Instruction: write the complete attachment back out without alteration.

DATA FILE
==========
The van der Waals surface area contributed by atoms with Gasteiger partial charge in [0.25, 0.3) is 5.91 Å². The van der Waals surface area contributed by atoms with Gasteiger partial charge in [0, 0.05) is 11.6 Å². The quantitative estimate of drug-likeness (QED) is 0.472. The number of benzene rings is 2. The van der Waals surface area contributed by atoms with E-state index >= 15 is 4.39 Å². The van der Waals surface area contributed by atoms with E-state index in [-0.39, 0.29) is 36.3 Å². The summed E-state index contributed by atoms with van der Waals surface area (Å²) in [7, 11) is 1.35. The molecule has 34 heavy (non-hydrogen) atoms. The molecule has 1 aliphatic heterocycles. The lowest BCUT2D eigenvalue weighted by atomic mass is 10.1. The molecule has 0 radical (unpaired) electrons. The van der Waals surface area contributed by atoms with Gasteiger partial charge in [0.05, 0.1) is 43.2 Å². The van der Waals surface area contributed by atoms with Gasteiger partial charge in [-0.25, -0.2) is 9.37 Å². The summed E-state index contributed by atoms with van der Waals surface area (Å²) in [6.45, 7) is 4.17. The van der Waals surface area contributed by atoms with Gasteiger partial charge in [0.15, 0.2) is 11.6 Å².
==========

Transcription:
The van der Waals surface area contributed by atoms with Gasteiger partial charge in [0.25, 0.3) is 5.91 Å². The van der Waals surface area contributed by atoms with Gasteiger partial charge in [0, 0.05) is 11.6 Å². The quantitative estimate of drug-likeness (QED) is 0.472. The number of benzene rings is 2. The van der Waals surface area contributed by atoms with E-state index >= 15 is 4.39 Å². The van der Waals surface area contributed by atoms with E-state index in [-0.39, 0.29) is 36.3 Å². The summed E-state index contributed by atoms with van der Waals surface area (Å²) in [7, 11) is 1.35. The molecule has 34 heavy (non-hydrogen) atoms. The molecule has 1 aliphatic heterocycles. The lowest BCUT2D eigenvalue weighted by atomic mass is 10.1. The molecule has 0 radical (unpaired) electrons. The van der Waals surface area contributed by atoms with Gasteiger partial charge in [0.05, 0.1) is 43.2 Å². The van der Waals surface area contributed by atoms with Gasteiger partial charge in [-0.25, -0.2) is 9.37 Å². The summed E-state index contributed by atoms with van der Waals surface area (Å²) in [6.45, 7) is 4.17. The van der Waals surface area contributed by atoms with Gasteiger partial charge in [0.15, 0.2) is 11.6 Å².